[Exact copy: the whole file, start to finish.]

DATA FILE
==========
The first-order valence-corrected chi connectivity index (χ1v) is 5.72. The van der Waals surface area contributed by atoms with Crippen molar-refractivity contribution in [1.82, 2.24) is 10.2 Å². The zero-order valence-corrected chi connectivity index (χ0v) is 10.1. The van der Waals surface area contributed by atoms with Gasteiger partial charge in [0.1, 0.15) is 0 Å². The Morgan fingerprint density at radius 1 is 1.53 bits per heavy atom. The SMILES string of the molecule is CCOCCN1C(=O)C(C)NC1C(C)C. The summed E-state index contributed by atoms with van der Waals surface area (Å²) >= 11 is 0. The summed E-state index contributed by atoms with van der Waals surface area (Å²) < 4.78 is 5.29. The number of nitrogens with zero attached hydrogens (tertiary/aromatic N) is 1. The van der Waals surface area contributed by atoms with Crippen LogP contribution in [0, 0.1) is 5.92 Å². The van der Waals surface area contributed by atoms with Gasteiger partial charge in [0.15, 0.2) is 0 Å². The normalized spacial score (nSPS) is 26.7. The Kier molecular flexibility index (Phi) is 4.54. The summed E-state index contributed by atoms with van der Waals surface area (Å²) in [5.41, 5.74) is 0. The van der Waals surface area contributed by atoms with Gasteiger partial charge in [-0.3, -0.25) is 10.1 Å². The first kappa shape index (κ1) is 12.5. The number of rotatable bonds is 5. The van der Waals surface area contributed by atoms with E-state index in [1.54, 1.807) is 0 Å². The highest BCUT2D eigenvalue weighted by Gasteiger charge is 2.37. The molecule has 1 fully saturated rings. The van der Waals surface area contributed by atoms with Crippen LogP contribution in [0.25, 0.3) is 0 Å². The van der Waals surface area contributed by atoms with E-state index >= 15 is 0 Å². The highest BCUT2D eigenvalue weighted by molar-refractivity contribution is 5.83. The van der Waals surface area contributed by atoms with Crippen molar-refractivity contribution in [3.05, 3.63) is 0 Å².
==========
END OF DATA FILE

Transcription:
The first-order valence-corrected chi connectivity index (χ1v) is 5.72. The van der Waals surface area contributed by atoms with Crippen molar-refractivity contribution in [1.82, 2.24) is 10.2 Å². The zero-order valence-corrected chi connectivity index (χ0v) is 10.1. The van der Waals surface area contributed by atoms with Gasteiger partial charge in [0.1, 0.15) is 0 Å². The Morgan fingerprint density at radius 1 is 1.53 bits per heavy atom. The SMILES string of the molecule is CCOCCN1C(=O)C(C)NC1C(C)C. The summed E-state index contributed by atoms with van der Waals surface area (Å²) >= 11 is 0. The summed E-state index contributed by atoms with van der Waals surface area (Å²) < 4.78 is 5.29. The number of nitrogens with zero attached hydrogens (tertiary/aromatic N) is 1. The van der Waals surface area contributed by atoms with Crippen LogP contribution in [0, 0.1) is 5.92 Å². The van der Waals surface area contributed by atoms with Gasteiger partial charge in [0.15, 0.2) is 0 Å². The normalized spacial score (nSPS) is 26.7. The Kier molecular flexibility index (Phi) is 4.54. The summed E-state index contributed by atoms with van der Waals surface area (Å²) in [5.41, 5.74) is 0. The van der Waals surface area contributed by atoms with Gasteiger partial charge in [-0.3, -0.25) is 10.1 Å². The first kappa shape index (κ1) is 12.5. The number of rotatable bonds is 5. The van der Waals surface area contributed by atoms with E-state index in [1.54, 1.807) is 0 Å². The highest BCUT2D eigenvalue weighted by Gasteiger charge is 2.37. The molecule has 1 fully saturated rings. The van der Waals surface area contributed by atoms with Crippen LogP contribution in [0.25, 0.3) is 0 Å². The van der Waals surface area contributed by atoms with E-state index >= 15 is 0 Å². The highest BCUT2D eigenvalue weighted by molar-refractivity contribution is 5.83. The van der Waals surface area contributed by atoms with Crippen molar-refractivity contribution in [3.05, 3.63) is 0 Å².